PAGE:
Maarja Öpik, Department of Botany, University of Tartu, Estonia
Wednesday 26 March 11:00 Sir Neil Chalmers seminar room, Darwin Centre LG16 (below Attenborough studio)
Arbuscular mycorrhizal fungi (AMF, Phylum Glomeromycota) are soil and root-dwelling, obligate plant root symbiotic organisms present in most terrestrial environments. Their occurrence and diversity have important roles in life, and in diversity and functioning of host plant communities. Therefore, understanding the taxonomic and functional diversity of AMF is the topic of increasing popularity. Their diversity patterns are described to address questions ranging from climate change and land use effects to understanding ecosystem succession and macroecological patterns.
Diversity of AMF is commonly measured using DNA sequences of nuclear ribosomal operon markers; the most frequently used one being the SSU rRNA gene. Total AMF molecular operational taxonomic unit (MOTU) richness of SSU rRNA gene sequences suggests at least twice as high number of species present as is currently known on the basis of morphotaxonomy.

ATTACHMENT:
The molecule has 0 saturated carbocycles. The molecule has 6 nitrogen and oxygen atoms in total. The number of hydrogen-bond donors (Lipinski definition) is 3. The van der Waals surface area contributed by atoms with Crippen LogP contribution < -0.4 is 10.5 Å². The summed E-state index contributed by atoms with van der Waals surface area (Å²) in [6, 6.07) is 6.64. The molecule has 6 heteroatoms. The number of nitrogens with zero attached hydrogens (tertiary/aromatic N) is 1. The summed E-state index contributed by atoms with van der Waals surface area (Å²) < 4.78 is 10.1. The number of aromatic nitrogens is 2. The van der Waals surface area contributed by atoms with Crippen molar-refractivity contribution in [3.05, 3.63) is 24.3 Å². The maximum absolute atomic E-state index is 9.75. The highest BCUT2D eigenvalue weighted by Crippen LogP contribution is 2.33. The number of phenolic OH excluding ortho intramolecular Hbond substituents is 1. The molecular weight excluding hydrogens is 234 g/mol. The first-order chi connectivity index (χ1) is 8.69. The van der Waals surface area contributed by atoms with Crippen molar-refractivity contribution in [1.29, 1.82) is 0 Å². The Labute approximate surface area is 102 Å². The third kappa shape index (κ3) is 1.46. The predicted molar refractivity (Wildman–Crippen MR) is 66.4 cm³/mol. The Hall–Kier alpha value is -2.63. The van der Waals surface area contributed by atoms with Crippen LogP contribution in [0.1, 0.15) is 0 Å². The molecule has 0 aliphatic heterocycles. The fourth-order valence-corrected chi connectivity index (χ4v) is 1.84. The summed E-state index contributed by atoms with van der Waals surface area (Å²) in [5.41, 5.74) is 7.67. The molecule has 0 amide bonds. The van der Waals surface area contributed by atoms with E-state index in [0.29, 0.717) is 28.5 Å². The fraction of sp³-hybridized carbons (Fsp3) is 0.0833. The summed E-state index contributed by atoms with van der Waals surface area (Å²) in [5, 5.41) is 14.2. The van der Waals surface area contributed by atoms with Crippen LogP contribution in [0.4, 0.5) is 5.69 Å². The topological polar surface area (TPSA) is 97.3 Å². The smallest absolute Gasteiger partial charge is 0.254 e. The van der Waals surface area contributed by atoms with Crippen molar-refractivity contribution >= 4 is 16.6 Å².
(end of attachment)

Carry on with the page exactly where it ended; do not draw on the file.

These MOTUs have been organised into a common system of “virtual taxa” (VT) in a public database MaarjAM (http://maarjam.botany.ut.ee). VT are delimited as phylogenetically related clades of sequences of SSU rRNA gene at approximately species level. VT nomenclature provides comparability among data and consistent communication among scientists.Application of the VT nomenclature has allowed description of AMF diversity patterns from global to local scales.
In this talk, I will present evidence of global scale patterns of AMF diversity being related to biomes and climatic zones; and of local scale patterns related to host ecological groups, spatiotemporal processes and root- vs. soil-localising AMF growth strategies. I will conclude with highlighting the questions of urgent need to advance the understanding about this important group of organisms.
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